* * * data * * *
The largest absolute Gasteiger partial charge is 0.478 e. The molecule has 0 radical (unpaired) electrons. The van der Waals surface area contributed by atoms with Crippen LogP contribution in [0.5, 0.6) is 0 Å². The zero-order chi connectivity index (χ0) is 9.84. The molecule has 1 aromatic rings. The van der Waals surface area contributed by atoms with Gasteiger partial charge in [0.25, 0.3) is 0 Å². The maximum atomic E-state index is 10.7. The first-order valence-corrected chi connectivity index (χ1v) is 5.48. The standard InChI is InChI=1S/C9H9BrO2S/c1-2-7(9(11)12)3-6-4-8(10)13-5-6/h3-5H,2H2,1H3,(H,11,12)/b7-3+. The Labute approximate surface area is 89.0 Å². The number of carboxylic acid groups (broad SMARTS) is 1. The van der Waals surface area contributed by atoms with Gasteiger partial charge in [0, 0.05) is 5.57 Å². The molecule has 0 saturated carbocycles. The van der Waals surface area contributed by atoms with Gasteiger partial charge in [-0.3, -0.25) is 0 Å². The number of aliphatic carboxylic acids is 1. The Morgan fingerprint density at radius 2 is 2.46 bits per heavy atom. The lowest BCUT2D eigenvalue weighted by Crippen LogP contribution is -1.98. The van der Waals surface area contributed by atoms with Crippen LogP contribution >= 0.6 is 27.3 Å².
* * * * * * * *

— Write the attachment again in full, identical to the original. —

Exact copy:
The largest absolute Gasteiger partial charge is 0.478 e. The molecule has 0 radical (unpaired) electrons. The van der Waals surface area contributed by atoms with Crippen LogP contribution in [0.5, 0.6) is 0 Å². The zero-order chi connectivity index (χ0) is 9.84. The molecule has 1 aromatic rings. The van der Waals surface area contributed by atoms with Gasteiger partial charge in [0.25, 0.3) is 0 Å². The maximum atomic E-state index is 10.7. The first-order valence-corrected chi connectivity index (χ1v) is 5.48. The standard InChI is InChI=1S/C9H9BrO2S/c1-2-7(9(11)12)3-6-4-8(10)13-5-6/h3-5H,2H2,1H3,(H,11,12)/b7-3+. The Labute approximate surface area is 89.0 Å². The number of carboxylic acid groups (broad SMARTS) is 1. The van der Waals surface area contributed by atoms with Gasteiger partial charge in [0, 0.05) is 5.57 Å². The molecule has 0 saturated carbocycles. The van der Waals surface area contributed by atoms with Gasteiger partial charge in [-0.3, -0.25) is 0 Å². The number of aliphatic carboxylic acids is 1. The Morgan fingerprint density at radius 2 is 2.46 bits per heavy atom. The lowest BCUT2D eigenvalue weighted by Crippen LogP contribution is -1.98. The van der Waals surface area contributed by atoms with Crippen LogP contribution >= 0.6 is 27.3 Å².